Galloping or extended canter work is also pretty nice in the Crates Reiner. I just dropped my heels hard, got up, and let her go, pushing her into the steady rhythm. Mocha was on edge and wound up after a set of countercanter, tempi changes where I really started asking her to come back to me and not speed up, two tracks, and random direction changes at the trot and canter.

We’re not doing a lot of arena loops just yet. Eventually, we’ll get to the point where we do these canter sets between fussy work, especially as she gets back into the romal and we have to work on the more precise control of the curb. Then she’ll rack up a bit of canter time, including speeding up and slowing down the canter in preparation for large fast circles and small slow circles. What I’m doing right now is just straightforward fitness sets, shooting for a fast, extended, rhythmic canter or lope with me in two-point. Once we get back into the romal, I’ll sit down and we’ll do them like that. I don’t tend to do this sort of work in winter because of footing and other issues–but once spring hits, it’s a lot more canter sets.

It was nice doing the canter sets this afternoon, hitting that smooth extended canter, hands resting on Mocha’s withers, feet braced against the broad Western stirrups, balancing on my legs and working on my leg strength as well as hers. Mocha sprung along smoothly, snorting in her rhythmic highblower pattern (strong exhales matching her hind footfalls, the mark of a horse moving efficiently at canter or gallop). Just sending her forward, seeking a steady, consistent movement. Cantering in two-point also does wonders for the hamstrings.  Just sayin’.

Then drop down to walk, switch directions, long rein big swinging walk to air up, then pick it up in the other direction.

The canter sets work not only for fitness but they discharges Mocha’s tension after a bit of fussy collection work. She has little patience for this type of collection work in the spring, but she needs the work during this season as well.  I finally discovered that letting her blow off her pent-up tension afterwards with a good hard extended canter in both directions not only led to a horse who didn’t get as sore, but she was a lot less fussy about the collected work if she knew that we were likely to have the hard canter sets as part of our final routine. So we do a lot of canter work after the bending, flexing, and collection schooling.

Finally, we took advantage of a break between showers to hack out along the road. She got a bit anxious about the big puddle–bigger than she had ever seen before–and we spent a bit of time splashing through it at walk and trot. Then we ambled down the road and back. Coming back, we took the big puddle at a trot and she calculated, trotted in two strides, then popped off a respectable jump across the deepest section of the puddle, neat as can be.

And afterwards, after a nice roll, she had a good hard grooming while she relaxed and mooched treats. It’s nice to have a horse who likes to get out and do stuff, and Mocha is one who definitely likes to go and to work.

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On Writing and Teaching Writing–Part One

This is the beginning of a series.  Today is just a rough consolidation of various thoughts I’ve had over the years about teaching writing and how it affects my own writing process.  I apologize in advance because I’m dashing this off before dedicating some time to copyedit revisions on Netwalker Uprising and then running up the Mountain to do flooding prevention on a rental as well as a quick photo shoot of the Sandy River in flood before going to the Day Jobbe….so it may be discombobulated.  However, this is laying the groundwork for the series.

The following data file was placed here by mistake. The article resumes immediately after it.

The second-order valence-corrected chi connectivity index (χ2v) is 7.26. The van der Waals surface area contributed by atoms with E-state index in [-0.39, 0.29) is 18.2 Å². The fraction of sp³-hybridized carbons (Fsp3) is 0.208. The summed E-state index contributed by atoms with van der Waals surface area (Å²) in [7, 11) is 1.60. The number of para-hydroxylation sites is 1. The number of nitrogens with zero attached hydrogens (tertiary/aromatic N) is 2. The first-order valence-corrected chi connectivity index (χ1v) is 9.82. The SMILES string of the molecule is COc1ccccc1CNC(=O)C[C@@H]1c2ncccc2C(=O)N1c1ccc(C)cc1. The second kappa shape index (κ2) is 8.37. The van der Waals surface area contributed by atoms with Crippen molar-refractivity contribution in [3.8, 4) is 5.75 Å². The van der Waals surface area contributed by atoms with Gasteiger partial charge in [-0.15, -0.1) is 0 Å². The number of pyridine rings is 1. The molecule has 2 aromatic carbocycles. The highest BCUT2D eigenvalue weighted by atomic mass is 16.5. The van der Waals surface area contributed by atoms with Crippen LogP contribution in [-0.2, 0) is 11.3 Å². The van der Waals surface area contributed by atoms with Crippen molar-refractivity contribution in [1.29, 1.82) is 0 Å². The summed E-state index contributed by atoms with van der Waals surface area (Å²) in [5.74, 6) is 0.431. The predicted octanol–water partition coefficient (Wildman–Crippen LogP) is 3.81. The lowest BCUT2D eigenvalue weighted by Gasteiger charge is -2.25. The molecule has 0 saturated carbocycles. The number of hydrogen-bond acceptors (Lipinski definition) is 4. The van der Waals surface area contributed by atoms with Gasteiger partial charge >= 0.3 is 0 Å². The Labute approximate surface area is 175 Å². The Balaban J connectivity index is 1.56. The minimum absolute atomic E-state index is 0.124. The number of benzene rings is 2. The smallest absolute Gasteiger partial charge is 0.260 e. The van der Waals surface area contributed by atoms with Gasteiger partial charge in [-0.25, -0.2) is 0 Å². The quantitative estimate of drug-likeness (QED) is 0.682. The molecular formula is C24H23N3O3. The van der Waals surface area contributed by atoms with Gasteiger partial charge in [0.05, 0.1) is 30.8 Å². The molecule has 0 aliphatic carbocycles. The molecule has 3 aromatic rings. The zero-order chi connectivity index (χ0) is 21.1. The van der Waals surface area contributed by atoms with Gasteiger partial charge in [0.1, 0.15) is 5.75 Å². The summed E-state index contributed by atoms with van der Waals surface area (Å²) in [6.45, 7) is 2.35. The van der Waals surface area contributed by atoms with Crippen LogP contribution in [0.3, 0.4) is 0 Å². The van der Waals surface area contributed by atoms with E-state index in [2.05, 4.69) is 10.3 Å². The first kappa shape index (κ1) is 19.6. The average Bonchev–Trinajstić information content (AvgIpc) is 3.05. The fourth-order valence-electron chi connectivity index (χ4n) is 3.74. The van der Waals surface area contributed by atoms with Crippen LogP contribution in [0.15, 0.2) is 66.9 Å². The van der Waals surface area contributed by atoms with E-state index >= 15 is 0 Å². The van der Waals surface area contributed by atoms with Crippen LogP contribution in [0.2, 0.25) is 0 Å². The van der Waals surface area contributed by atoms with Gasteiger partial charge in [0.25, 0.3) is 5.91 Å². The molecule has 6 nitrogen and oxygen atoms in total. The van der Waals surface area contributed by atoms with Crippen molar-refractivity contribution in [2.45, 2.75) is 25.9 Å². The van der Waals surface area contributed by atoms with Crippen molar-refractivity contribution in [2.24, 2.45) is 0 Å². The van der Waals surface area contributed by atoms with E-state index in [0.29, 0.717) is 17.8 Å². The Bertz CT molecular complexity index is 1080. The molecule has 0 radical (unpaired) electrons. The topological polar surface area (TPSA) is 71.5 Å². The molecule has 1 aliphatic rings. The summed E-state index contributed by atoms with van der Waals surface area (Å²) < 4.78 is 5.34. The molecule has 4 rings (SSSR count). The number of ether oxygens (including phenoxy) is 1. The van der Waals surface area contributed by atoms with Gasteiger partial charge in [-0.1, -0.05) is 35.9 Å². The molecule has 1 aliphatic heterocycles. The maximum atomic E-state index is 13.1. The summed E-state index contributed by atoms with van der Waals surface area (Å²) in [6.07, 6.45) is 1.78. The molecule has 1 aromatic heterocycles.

Anyway.  One concern I’ve had over the past eight years of teaching is that, while there has been a slow but steady improvement in test scores in the areas of reading and writing (in spite of what reform rhetoric would have you believe), there has NOT been a matching improvement in writing.  One study that came out in the state of Oregon several years ago flat out stated that test scores in writing have been static for thirty years.

Why is this happening?  We’re now requiring a more rigorous program in reading and math, to the degree that kindergarten curricula don’t resemble what they did thirty years ago.  Why isn’t writing showing a similar improvement?

I have several theories.  First of all, back about 20-30 years ago, a study came out asserting that teaching grammar did not improve writing quality.  My reaction to that study when I read it was somewhat unprintable (My Masters project focused on a specific writing remediation technique that my group’s adviser was testing out; it was my assigned job in the group to do the lit review and write that section of the paper).  I won’t go into the problems with that study but let’s just say that in general education it got picked up and applied, especially at the K-8 level.  Special ed was an entirely different proposition.  Sped does not agree, and there are many excellent studies which demonstrate the need for grammar and conventions instruction along with other means of writing remediation.  If you want to look them up, I suggest starting with Karen Harris and Steve Graham’s work in Self-Regulated Strategy Development (University of Kansas and University of Nebraska both have excellent linkage and materials).  Cognitive Strategy Instruction is another keyword.

Secondly, many (but not all, definitely not all, I do know some fine writers in this group!)  K-8 teachers admit to an uneasy relationship with writing.  It’s my thesis that in order to teach writing, you need to be comfortable with the process of writing. Doesn’t mean you have to be a professional-level writer or be selling your writing, but you do need to be able to write clearly, concisely, and correctly (I dearly enjoy the exceptions to the rule and had a lovely discussion with another teacher yesterday where we agreed that the use of the Oxford comma would have clarified a murky phrase in a news story affecting our building).